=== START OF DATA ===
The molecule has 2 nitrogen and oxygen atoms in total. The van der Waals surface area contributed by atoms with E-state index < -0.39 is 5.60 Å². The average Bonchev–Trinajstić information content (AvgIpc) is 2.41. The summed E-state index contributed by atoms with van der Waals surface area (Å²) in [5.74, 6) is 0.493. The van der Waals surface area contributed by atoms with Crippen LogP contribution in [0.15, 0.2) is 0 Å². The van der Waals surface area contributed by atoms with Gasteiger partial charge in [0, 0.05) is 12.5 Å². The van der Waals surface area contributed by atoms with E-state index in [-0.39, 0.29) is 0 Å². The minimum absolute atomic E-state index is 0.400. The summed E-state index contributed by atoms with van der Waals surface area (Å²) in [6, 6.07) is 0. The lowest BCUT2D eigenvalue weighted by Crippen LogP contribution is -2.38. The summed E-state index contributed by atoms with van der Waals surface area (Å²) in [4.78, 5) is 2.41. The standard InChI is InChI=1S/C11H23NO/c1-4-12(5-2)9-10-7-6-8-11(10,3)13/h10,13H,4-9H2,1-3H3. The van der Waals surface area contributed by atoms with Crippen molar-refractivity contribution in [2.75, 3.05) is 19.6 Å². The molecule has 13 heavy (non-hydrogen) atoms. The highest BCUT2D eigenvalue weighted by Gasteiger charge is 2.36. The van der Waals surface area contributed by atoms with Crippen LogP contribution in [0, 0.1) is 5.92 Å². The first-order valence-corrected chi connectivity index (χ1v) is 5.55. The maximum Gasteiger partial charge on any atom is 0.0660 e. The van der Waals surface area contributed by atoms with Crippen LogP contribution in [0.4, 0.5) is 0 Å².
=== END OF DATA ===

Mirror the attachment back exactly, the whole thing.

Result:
The molecule has 2 nitrogen and oxygen atoms in total. The van der Waals surface area contributed by atoms with E-state index < -0.39 is 5.60 Å². The average Bonchev–Trinajstić information content (AvgIpc) is 2.41. The summed E-state index contributed by atoms with van der Waals surface area (Å²) in [5.74, 6) is 0.493. The van der Waals surface area contributed by atoms with Crippen LogP contribution in [0.15, 0.2) is 0 Å². The van der Waals surface area contributed by atoms with Gasteiger partial charge in [0, 0.05) is 12.5 Å². The van der Waals surface area contributed by atoms with E-state index in [-0.39, 0.29) is 0 Å². The minimum absolute atomic E-state index is 0.400. The summed E-state index contributed by atoms with van der Waals surface area (Å²) in [6, 6.07) is 0. The lowest BCUT2D eigenvalue weighted by Crippen LogP contribution is -2.38. The summed E-state index contributed by atoms with van der Waals surface area (Å²) in [4.78, 5) is 2.41. The standard InChI is InChI=1S/C11H23NO/c1-4-12(5-2)9-10-7-6-8-11(10,3)13/h10,13H,4-9H2,1-3H3. The van der Waals surface area contributed by atoms with Crippen molar-refractivity contribution in [2.75, 3.05) is 19.6 Å². The molecule has 13 heavy (non-hydrogen) atoms. The highest BCUT2D eigenvalue weighted by Gasteiger charge is 2.36. The van der Waals surface area contributed by atoms with Crippen LogP contribution in [0, 0.1) is 5.92 Å². The first-order valence-corrected chi connectivity index (χ1v) is 5.55. The maximum Gasteiger partial charge on any atom is 0.0660 e. The van der Waals surface area contributed by atoms with Crippen LogP contribution in [0.4, 0.5) is 0 Å².